District offers payouts to help meet budget caps

Officials: Decline in school funding real cause of high taxes

The Red Bank School District is offering employees monetary incentives to resign as a cost-cutting measure in the face of a new state law that caps school budgets.

Superintendent of Schools John Krewer and Business Administrator Fran Finkelstein told reporters at a recent news briefing that as a way to save money over the next few years, the district is offering teachers and administrators a Separation from Service program.

All 96 eligible members of the faculty and administration are being given the option of submitting an irrevocable letter of resignation in exchange for a payout of their accumulated, unpaid sick leave.

The program is one of the measures the district has come up with to deal with the effects of S-1701, a bill signed into law July 1. The new law, aimed at providing property tax rebates to taxpayers, puts caps on budget increases and surplus and limits the freedom of school boards to move funds from one line item to another in school budgets.

According to the notice sent to Red Bank teachers, the district will give eligible employees a per diem stipend calculated at 1/200th of the employee’s 2004-05 annual salary for all accumulated, unused sick leave up to a maximum figure of $20,000.

Krewer explained that for an employee with 10 unused sick leave days, that would amount to a $1,000 payout.

The money will be paid out over a two-year period.

Krewer said four employees resigned last year, which will save the district about $100,000, equal to about 1 cent on the tax rate.

“Anyone who is certified is eligible,” Finkelstein said. “It’s on the table.”

She said all 96 of the district’s teaching staff and administrative employees are eligible for the separation agreement.

Under state code, sick time for faculty and administrative staff is cumulative and can be carried from year to year, she explained.

“We have people with hundreds of days,” she said, adding that the offer is more likely to appeal to employees at the upper end of the pay scale.

“In theory, younger staff with lower salaries will not be receptive to this,” she said.

The aim is to save the district money, she said.

“This is a short-term fix until a constitutional convention {to study the issue of property taxes} finds a long-term solution,” Krewer said.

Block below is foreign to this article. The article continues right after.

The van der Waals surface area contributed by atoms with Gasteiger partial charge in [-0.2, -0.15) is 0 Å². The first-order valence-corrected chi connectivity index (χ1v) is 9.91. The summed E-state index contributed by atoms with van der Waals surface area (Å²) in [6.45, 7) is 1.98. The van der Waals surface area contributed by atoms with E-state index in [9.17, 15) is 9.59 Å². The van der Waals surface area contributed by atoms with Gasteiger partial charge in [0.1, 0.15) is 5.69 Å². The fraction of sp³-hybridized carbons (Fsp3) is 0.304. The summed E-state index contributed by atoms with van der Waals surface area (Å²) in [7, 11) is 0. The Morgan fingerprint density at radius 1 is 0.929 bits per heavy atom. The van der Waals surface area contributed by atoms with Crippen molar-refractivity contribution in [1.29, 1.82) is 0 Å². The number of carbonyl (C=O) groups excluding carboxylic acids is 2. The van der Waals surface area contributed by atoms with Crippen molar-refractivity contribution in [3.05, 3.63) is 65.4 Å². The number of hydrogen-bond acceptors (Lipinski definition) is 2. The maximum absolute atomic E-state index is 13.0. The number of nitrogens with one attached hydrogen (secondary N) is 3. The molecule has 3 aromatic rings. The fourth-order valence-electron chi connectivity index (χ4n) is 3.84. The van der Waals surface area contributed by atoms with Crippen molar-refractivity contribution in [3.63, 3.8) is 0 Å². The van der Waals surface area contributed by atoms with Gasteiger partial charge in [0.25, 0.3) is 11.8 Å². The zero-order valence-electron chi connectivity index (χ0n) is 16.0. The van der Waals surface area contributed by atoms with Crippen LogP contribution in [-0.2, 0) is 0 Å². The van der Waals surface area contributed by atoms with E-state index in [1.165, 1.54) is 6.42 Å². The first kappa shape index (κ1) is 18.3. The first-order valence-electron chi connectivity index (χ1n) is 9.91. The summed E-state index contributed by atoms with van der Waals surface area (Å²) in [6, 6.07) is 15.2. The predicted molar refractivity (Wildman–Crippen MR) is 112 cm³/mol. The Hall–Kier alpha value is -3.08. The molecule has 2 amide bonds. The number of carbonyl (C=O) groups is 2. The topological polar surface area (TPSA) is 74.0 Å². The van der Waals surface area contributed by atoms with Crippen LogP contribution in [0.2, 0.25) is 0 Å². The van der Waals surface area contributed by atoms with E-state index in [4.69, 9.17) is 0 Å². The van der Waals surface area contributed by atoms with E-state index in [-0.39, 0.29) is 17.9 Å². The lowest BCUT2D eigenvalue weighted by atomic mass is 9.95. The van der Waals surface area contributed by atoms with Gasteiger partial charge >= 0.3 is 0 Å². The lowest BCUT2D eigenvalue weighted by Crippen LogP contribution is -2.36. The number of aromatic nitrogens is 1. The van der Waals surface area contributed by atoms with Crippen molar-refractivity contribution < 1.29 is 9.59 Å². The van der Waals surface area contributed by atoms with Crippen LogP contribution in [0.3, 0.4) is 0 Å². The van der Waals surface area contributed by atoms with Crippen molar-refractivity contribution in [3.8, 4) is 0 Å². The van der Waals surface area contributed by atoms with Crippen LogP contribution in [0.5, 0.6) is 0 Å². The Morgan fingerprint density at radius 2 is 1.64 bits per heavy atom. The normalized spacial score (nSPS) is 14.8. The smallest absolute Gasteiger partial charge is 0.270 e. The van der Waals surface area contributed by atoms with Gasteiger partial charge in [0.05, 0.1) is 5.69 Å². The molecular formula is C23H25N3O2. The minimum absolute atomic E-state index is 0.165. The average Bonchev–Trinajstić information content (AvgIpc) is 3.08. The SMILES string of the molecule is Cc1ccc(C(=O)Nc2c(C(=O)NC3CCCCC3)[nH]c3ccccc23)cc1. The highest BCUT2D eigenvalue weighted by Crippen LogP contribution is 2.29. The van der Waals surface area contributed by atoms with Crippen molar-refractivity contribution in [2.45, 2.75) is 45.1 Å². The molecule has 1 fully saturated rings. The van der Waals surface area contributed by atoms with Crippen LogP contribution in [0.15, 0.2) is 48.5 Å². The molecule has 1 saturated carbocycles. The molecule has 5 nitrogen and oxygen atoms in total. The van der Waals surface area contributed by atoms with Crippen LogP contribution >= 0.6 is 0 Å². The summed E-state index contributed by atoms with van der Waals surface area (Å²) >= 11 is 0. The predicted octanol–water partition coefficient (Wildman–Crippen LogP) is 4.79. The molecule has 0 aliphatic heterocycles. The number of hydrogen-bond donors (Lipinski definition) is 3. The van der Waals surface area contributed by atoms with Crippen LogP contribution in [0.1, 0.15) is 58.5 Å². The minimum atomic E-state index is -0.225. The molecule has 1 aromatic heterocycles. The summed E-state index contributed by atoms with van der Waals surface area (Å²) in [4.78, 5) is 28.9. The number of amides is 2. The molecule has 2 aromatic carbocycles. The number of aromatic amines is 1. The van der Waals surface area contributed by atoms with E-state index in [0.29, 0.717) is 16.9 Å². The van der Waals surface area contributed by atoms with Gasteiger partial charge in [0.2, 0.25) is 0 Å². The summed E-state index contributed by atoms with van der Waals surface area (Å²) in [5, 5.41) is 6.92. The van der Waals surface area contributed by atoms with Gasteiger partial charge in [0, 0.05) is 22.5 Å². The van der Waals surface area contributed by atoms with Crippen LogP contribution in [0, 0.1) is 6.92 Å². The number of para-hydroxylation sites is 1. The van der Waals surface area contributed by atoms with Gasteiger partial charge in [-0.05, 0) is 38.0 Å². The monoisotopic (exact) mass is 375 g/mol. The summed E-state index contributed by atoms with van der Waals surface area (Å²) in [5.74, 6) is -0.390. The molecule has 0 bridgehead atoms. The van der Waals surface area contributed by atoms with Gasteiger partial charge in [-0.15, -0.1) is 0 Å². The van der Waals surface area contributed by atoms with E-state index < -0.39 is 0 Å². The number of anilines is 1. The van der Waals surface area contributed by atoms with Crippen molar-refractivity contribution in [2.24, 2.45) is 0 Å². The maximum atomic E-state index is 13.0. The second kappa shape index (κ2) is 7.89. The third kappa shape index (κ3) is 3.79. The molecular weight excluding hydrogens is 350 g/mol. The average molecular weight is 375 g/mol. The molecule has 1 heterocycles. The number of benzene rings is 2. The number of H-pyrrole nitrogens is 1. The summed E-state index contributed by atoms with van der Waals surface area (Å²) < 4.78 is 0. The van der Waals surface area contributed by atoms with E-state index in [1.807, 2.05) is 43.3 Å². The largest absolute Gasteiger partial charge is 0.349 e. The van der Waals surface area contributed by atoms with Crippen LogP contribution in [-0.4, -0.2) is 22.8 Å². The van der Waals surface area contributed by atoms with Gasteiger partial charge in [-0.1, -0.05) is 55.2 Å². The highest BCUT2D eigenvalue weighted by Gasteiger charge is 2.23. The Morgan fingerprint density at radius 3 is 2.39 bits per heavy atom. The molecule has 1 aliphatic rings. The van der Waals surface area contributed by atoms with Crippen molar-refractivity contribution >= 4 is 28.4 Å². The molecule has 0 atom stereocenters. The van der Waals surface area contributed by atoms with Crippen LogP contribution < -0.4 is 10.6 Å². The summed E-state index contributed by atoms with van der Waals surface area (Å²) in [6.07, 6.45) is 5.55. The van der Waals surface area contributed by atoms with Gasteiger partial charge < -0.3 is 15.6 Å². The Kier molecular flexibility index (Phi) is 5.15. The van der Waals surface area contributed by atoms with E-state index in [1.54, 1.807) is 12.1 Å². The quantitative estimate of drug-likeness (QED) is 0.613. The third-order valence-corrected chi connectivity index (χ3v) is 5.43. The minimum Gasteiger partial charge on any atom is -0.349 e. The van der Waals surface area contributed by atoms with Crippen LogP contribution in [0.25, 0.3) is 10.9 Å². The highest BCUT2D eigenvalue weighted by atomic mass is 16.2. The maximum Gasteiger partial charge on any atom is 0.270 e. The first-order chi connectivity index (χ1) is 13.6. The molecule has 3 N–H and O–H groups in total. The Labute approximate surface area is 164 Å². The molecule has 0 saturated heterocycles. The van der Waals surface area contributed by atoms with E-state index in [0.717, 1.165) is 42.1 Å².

According to a survey conducted by the New Jersey School Boards Association, schools anticipate a dramatic impact from the legislation in nearly all areas.

“This is a serious problem,” Krewer said. “The unspoken criticism of this is that high property taxes are the result of high spending by school districts, not declining state funding.”

Krewer said that last year, the district received only 16 percent of its funding from the state, although the state average is 49.6 percent.

According to Krewer, Red Bank is at the 44th percentile of state funding for schools.

Krewer said that as the state aid decreases, it forces districts to have a greater dependence on local tax payers, which he believes is not fair.

“We’re given three years of a flat rate for state aid, but not three years of flat spending or three years of flat enrollment,” Finkelstein said. “That puts us at a disadvantage before we even start.”

Krewer and Finkelstein criticized the state’s handling of the issue of rising property taxes.

“The state isn’t playing by its own rules,” Finkelstein said. “The state increased its taxes this year by 17 percent. It’s not regulated.”

The district’s budget failed to gain the approval of voters in April, although, according to Finkelstein, it was one of the lowest increases in school budgets in the county.

“Taxpayers are understandably taking out their frustrations on a defenseless body,” Finkelstein said.

According to the survey, 62 percent of schools anticipate S-1701 will have a serious impact on facilities, and 32 percent anticipate a moderate impact. Only six percent anticipate minor or no impact on facilities.

Schools statewide were asked to rate the impact on a scale of one to five (with five indicating a serious impact and one indicating no impact).

Ninety-four percent of schools said the state-mandated limits would have moderate or serious impacts on curriculum, and 90 percent foresee a moderate or serious impact on extra-curricular programs.

At the same time, schools indicate expenses will rise in the 2004-05 school year for business operations and negotiations with personnel.

Health care coverage is expected to increase by 22 percent, with 130 districts providing estimates ranging from 3.4 percent to 34.86 percent.

Insurance costs are expected to rise by 27.3 percent, with 180 districts estimating increases ranging from less than one percent to 59 percent.

The cost of utilities is expected to go up by 8.73 percent. Ninety-one districts estimated the increase will range from 1.5 percent to 26 percent.